Over the years, many “Smash Killers” have popped up in attempts to dethrone the king of the platform fighter subgenre; Super Smash Bros. However, none have been able to put everything together to get a majority of the Smash Bros. playerbase to come over. However, the latest challenger to the throne is a little bit different. Warner Bros. and Player First Games, MultiVersus isn’t just going after the Smash playerbase, it’s becoming a home for players not only in the Smash community and Platform fighter community, but the entire gaming community-at-large. The Evo 2022 LAN was proof that it’s already working.
The $100,000 side event at Evo 2022 for the open-beta MultiVersus had a bigger prize pool than any game at the event while also having more entries than some of the main titles. And when it came to which teams and players were the best, it wasn’t all just Smash pros. In fact, there was only one team in Top 8 with any prominent Smash Bros. players. The rest were filled from all sorts of gaming communities from Team Fortress 2, Knockout City, Brawhalla, Nickelodeon All-Star Brawl, Rogue Company among others.
One of the biggest factors why the game has such a large reach is its ease of access. For any real threat to Smash Bros. to have any chance to make a real impact, it has to come correct from the start. MultiVersus’ first impression has been near immaculate. The game exploded on the scene thanks to the expansive Warner Bros. IP library, developer transparency, and the fantastic netcode making the game feel good to play online all contributing to MultiVersus’ strong start. But most importantly, the game has crossplay on a variety of different platforms — including PC — which James “VoiD” Makekau-Tyson says is a game changer for the genre.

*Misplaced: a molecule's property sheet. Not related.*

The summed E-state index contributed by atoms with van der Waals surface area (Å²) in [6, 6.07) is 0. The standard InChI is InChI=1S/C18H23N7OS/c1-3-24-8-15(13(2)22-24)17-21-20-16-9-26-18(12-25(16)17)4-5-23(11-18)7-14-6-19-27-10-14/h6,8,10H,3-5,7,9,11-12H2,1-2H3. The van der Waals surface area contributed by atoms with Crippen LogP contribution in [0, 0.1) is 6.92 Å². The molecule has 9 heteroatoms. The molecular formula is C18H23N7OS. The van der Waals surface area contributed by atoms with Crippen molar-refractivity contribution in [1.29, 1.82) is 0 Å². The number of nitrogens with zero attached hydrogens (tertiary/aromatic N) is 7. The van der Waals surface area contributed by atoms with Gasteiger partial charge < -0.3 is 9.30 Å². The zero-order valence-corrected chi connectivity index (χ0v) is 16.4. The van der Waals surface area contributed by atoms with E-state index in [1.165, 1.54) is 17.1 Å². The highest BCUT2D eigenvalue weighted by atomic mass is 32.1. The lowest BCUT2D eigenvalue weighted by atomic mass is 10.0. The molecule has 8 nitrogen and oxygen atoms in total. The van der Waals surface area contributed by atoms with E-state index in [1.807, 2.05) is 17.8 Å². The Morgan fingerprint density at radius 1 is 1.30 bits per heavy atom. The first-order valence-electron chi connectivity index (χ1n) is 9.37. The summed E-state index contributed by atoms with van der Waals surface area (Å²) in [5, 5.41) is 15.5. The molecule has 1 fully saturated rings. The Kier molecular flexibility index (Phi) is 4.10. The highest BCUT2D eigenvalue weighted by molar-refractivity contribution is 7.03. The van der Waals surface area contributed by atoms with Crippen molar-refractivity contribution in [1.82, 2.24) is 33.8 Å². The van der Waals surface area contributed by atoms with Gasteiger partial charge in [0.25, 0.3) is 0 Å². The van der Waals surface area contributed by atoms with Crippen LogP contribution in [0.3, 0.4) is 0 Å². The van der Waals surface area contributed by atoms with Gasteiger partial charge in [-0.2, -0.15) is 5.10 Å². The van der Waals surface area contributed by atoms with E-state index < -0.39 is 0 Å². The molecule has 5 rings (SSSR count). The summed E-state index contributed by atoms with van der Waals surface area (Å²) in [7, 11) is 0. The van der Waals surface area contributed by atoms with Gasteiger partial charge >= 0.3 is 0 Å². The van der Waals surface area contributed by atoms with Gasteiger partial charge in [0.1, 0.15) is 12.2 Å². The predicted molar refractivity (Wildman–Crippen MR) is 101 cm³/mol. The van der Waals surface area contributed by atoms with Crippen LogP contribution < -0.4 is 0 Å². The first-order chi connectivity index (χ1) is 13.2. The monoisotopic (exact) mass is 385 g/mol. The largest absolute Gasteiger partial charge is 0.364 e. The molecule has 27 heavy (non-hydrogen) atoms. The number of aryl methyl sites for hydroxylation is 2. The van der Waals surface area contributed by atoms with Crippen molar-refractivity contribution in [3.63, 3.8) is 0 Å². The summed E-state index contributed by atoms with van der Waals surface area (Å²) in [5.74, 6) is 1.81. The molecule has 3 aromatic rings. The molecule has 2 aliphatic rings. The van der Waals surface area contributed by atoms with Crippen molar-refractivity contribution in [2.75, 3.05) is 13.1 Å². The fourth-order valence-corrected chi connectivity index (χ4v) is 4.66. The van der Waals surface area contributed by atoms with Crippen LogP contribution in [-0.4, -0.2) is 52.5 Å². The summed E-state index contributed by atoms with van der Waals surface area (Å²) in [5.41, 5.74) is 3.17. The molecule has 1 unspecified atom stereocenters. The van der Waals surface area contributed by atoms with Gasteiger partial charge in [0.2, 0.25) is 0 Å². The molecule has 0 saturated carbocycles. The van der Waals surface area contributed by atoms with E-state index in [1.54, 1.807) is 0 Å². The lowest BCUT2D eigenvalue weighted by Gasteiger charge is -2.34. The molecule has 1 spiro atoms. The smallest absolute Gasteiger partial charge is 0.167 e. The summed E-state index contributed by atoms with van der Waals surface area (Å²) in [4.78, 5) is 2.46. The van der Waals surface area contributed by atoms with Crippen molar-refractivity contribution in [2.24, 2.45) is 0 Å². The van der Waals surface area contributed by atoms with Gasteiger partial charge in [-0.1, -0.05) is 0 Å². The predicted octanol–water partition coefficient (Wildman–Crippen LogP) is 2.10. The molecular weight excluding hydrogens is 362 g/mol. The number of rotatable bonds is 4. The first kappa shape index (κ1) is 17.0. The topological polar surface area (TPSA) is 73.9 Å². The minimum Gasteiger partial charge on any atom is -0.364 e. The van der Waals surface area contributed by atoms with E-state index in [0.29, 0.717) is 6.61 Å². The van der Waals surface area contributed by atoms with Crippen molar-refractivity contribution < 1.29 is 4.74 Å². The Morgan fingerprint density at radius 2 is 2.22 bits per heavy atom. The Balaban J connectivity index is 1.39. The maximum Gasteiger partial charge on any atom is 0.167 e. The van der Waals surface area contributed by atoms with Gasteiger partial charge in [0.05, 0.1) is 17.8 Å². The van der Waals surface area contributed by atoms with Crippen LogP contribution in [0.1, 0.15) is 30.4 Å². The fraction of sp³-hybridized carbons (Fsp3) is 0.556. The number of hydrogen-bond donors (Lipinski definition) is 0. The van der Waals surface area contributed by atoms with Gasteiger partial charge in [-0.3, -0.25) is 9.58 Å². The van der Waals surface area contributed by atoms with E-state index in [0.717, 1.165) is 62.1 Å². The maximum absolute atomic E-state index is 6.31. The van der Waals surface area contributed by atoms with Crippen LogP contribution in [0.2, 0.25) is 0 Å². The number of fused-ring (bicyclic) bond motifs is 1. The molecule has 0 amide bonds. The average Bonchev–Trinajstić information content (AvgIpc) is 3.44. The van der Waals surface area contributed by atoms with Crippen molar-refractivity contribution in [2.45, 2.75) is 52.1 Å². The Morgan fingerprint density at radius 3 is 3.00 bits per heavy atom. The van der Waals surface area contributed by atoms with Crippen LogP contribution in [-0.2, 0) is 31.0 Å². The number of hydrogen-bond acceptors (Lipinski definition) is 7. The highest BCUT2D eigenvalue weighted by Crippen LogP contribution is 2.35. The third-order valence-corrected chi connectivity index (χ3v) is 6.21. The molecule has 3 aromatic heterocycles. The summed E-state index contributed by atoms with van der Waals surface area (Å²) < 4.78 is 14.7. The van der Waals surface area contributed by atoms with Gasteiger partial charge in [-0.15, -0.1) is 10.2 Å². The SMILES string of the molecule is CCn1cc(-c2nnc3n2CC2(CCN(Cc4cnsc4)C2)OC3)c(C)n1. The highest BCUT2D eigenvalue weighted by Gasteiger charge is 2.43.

“It’s on PC, it’s on everything; which makes it easy to download,” VoiD explained. “But honestly, it’s silly, fun and you don’t have to be good to have fun.”
Plus, the game has done something that many publishers are scared of doing; making their game free-to-play. MultiVersus’ free-to play status has no doubt helped the game shatter as many records as it has. When it comes to the overwhelming response the game has had at Evo 2022, tournament runner-up Tyler “Mirrorman” Morgan said he’s not surprised.
“It being free-to-play and on multiple consoles makes it easily the most accessible platform fighter come out in a long time,” Mirrorman said.
Mirrorman is a top NASB player but also has a background in TF2, he also isn’t the only prominent shooting game player in the scene. The number one seed for this event was the duo of Leviathan and Synume, two players who were not known for platform fighters before playing MultiVersus. Instead, the two made names for themselves in titles like Rogue Company and VALORANT. As a former shooting game player himself, Mirrorman talked about how games like that help out in one of the major skill checks MultiVersus has; communication, thanks to the game having its main focus in 2v2 play. This all just goes to show that anyone with any gaming background can be a pro in MultiVersus.
“Communication is something many teams lack that you might have if you played an FPS or MOBA at a high level.” Mirrorman said. “Having that kind of communication is the best way to make mid-set adjustments.”
The game itself has a lot going for it when it comes to drawing players in, but a game is only as good as it’s community. Prominent Knockout City player Stahly said that the community at Evo has really hammered in that home feel.
“My experience at Evo has been surreal,” Stahly said. “The thing I wanted to do the most was meet everyone in the community in person, everyone’s cool, everyone’s cool with each other.”
With Smash Bros. Ultimate being in a glorified maintenance mode, the door the the throne room is open. MultiVersus is making strides to get there; though the road is long, the game and community is on the right track.